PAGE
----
You are reading

Waterfront parks group to hold annual meeting Wednesday, will discuss plans for 2017

Feb. 21, 2017 By Hannah Wulkan

A local parks group will be previewing its upcoming programming at its annual meeting tomorrow night.

The Hunters Point Parks Conservancy is holding its annual public meeting Wednesday at 7 p.m. at the Irish Center at 10-40 Jackson Avenue to share an update on its programming, vote in new board members and hear input from the public.

The meeting will go over the group’s upcoming events, said HPPC President Rob Basch, including events such as its opening party for Queens Beer Week on May 6. HPPC will be organizing that party with the non-profit Friends of Firefighters.

The meeting will also cover plans for the Summer Kids program, which ran over 40 events last summer for 2,500 people, updates on the outdoor movie schedule, and will announce the date for the second annual LIC Post 5K run, which had more than 1,200 participants in its first year, according to Basch.

The HPPC and Gantry Parents Association also are planning to release a Request For Proposals for additional children’s programming from local groups in an effort to expand the Summer Kids program.

Owner of Coffeed Frank Raffaele will also announce updates to LIC Landing for this summer.

Basch said that the board would also vote on two new members at the meeting.

“We encourage people to come out because we want to hear from the community about what they would like to see happen,” Basch said.

Following the meeting, the group will move across the street to Jackson’s Eatery for food and drink specials, and all are invited, Basch said.

For more information on the HPPC and its work, visit

email the author: [email protected]


Click for Comments 

I live by the park and the last thing the park needs is more beer. Try to cross the street on a weekend; 9 out of 10 cars burn the stop signs (abt. 7 out of 10 on a weekday). The noise, the alcohol consumption, the blaring loud music from Coffeed; makes a beautiful city park a disgrace. The amount of litter on the weekend is atrocious- and there are trash cans, but some people do not use the cans. Major issue is pizza box vs round can… A big help would be pizza bins; is there a such thing as a square disposal can just for pizza boxes? At Coffeed, last summer, the trash was piled up higher then a grown man and food & supplies were left out over night (photos were in a local paper). Please take care of the park now and don’t plan any more events until proper planing to ensure safety and sanitation are in place.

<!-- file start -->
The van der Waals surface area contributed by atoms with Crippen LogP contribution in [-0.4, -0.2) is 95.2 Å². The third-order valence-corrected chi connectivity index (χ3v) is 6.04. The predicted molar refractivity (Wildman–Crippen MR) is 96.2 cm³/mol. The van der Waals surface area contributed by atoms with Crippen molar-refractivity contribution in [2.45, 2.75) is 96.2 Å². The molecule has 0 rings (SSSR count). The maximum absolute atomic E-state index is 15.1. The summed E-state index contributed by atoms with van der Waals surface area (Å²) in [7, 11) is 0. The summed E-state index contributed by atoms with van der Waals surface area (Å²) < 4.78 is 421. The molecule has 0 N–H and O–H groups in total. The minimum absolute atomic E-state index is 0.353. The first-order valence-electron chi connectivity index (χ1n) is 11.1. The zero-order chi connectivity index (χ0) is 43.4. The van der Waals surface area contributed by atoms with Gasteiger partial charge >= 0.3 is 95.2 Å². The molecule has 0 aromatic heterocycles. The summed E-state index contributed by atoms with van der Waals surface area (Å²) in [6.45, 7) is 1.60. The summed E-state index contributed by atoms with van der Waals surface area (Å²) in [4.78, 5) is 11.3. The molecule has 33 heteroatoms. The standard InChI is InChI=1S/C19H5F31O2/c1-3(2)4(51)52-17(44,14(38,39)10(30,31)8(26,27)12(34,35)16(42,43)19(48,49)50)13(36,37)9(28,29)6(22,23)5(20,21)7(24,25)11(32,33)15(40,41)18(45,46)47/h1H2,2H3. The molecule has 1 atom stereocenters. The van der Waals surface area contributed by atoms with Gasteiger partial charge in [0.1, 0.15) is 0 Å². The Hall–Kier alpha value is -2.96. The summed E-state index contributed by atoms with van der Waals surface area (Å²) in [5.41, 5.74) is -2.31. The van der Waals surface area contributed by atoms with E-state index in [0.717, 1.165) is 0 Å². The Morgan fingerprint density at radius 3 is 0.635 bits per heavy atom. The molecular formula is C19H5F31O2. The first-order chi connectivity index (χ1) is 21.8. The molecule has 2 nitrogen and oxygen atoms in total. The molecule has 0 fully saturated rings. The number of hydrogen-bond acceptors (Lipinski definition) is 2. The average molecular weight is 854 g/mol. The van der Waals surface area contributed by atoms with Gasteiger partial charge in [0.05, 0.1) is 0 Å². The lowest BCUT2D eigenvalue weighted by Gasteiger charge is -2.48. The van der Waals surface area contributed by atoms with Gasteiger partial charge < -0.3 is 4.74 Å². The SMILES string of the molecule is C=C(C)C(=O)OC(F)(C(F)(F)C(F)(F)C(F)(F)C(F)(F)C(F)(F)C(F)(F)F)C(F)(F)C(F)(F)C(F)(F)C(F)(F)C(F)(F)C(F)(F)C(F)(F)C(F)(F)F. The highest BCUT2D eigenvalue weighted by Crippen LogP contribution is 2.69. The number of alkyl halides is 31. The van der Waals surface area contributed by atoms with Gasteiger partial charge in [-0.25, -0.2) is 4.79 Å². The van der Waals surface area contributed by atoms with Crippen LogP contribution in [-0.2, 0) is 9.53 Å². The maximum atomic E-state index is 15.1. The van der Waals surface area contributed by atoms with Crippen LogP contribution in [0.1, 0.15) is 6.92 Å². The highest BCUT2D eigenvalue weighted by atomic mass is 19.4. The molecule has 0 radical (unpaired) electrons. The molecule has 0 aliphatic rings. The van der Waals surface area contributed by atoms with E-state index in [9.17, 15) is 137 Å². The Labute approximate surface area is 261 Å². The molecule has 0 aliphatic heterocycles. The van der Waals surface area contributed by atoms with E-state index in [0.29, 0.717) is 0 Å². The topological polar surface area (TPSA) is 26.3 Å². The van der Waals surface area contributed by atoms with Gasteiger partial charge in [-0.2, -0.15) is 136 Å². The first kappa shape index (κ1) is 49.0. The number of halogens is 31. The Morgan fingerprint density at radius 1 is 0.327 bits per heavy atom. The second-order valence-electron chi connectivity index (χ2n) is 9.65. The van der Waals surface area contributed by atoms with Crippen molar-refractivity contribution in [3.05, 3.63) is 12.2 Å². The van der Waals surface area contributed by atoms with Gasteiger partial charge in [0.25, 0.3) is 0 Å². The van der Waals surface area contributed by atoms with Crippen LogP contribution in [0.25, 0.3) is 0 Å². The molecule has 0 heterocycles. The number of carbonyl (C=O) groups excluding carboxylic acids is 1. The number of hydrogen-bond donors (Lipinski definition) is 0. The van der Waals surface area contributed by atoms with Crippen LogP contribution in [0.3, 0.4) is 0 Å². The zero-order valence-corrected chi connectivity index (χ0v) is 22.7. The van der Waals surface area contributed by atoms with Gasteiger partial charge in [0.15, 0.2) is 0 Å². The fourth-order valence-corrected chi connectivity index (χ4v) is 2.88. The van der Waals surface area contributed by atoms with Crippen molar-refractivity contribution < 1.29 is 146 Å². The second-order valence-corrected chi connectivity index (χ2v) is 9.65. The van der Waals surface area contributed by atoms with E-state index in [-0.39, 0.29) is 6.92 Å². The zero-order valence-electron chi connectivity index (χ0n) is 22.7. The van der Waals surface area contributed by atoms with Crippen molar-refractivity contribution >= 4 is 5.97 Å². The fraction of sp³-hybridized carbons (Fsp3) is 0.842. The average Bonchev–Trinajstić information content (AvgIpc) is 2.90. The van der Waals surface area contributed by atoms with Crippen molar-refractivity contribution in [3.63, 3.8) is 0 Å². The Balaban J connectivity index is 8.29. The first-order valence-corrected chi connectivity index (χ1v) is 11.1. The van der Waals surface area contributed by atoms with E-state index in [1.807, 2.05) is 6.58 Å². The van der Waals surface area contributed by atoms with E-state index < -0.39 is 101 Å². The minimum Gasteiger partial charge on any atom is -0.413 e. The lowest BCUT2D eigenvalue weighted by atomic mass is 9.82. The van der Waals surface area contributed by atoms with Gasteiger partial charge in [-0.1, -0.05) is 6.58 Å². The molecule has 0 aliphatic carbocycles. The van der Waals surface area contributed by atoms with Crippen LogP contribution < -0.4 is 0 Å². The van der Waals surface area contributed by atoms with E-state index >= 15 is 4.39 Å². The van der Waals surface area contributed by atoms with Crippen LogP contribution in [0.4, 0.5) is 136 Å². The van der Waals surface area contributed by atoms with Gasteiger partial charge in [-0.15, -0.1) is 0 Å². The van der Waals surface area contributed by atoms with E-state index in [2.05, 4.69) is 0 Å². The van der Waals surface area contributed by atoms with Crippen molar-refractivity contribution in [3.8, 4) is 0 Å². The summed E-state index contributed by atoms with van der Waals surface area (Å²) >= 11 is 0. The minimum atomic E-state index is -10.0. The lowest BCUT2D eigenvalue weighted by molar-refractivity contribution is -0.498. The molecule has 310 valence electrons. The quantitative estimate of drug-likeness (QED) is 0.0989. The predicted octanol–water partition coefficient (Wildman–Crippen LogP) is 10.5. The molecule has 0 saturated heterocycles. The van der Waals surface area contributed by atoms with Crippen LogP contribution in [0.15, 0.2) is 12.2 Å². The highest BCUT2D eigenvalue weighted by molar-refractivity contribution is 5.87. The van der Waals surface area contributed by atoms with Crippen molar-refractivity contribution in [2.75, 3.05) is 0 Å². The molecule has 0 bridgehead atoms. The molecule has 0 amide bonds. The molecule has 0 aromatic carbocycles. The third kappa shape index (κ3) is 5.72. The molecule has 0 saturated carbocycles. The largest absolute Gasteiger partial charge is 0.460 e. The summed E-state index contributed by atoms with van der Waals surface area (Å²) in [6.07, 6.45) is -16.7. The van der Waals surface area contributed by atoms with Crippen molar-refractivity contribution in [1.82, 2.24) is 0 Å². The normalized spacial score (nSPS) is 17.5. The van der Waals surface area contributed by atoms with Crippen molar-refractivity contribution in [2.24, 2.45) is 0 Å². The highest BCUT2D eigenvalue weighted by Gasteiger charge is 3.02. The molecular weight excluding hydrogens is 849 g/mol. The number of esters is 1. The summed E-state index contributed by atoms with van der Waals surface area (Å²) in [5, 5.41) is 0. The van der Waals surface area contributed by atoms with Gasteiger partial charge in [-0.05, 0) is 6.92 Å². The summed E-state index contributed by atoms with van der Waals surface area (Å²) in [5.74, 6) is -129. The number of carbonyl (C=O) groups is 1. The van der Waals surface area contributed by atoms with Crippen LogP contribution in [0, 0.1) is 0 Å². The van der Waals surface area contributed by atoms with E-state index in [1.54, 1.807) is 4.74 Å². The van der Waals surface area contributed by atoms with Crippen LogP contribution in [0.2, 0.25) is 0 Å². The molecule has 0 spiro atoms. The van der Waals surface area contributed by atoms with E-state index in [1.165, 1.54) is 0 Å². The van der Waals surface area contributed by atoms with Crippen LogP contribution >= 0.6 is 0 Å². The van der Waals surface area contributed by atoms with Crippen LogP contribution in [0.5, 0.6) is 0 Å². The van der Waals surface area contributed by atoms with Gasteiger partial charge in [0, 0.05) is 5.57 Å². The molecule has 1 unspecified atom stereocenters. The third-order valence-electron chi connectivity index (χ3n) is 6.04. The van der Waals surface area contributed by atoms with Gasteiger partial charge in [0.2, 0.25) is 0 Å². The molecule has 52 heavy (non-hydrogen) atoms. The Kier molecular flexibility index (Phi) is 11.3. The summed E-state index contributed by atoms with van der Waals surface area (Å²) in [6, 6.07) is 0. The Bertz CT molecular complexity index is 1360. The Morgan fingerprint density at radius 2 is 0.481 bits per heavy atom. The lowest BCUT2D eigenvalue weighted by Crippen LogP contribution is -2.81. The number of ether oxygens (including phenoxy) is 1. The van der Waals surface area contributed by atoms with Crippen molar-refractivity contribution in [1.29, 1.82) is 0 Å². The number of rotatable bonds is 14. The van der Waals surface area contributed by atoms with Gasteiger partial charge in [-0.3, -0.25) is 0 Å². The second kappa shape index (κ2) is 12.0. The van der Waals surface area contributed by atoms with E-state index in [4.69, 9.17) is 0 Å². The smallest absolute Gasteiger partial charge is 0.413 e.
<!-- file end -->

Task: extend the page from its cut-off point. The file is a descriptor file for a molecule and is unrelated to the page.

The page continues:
The park isn’t that bad considering the volume of people that use it. Garbage is inevitable and there will always be some that litter and don’t respect rules. This is why some sort of enforcement is needed. When there is none, which is what it appears to be, issues arise. Take the other side of the park which is supposedly patrolled by State Park Police yet rules are violated consistently because they don’t address anything (other then traffic enforcement outside the park). The dog free section is anything but, marijuana consumption is common, and open alcohol is flagrant. Even with enforcement these issues will still exist but with little or none they become much more pronounced.


Leave a Comment
Reply to this Comment

All comments are subject to moderation before being posted.

This site is protected by reCAPTCHA and the Google Privacy Policy and Terms of Service apply.

Recent News

LaGuardia Community College receives federal funding to expand vocational training for the unemployed

LaGuardia Community College recently received more than $400,000 in federal funding to enhance and expand vocational training for underemployed New Yorkers in a city that is still working to recover from COVID-19 pandemic-induced job loss. The support was secured by U.S. Senators Charles Schumer and Kirsten Gillibrand, Congresswoman Nydia Velázquez and former Congresswoman Carolyn B. Maloney.

LaGuardia Community College President Kenneth Adams explained that the school lost nearly a quarter of its students at the height of the pandemic due to the economic effects of the lockdown on low-income Queens households.

BP launches new advisory panel for youth to become civically engaged in the future of Queens

In an effort to get more young people involved in civics, Queens Borough President Donovan Richards has created a new advisory panel known as the Youth and Young Adult Council to introduce the “youngest and fiercest” community advocates to both community service and organization.

Members of the advisory body will advocate concerns through means of community engagement by participating in one of two cohorts. The first will be made up of high school representatives between the ages of 13 and 17, while the second cohort will be comprised of young adults between the ages of 18 and 25.

These Queens eateries are participating in the upcoming NYC Restaurant Week

NYC Restaurant Week is underway, so nix that skillet and bring family and friends to your favorite neighborhood spot, or get inspired and break bread somewhere new and different. During this special citywide culinary event, food-lovers will enjoy curated menus and prix-fixe prices that are easy on the wallet.

Bookings began on Jan. 17 and are available until Feb. 12, and you can reserve a table at 30 participating Queens restaurants, along with hundreds more across the five boroughs.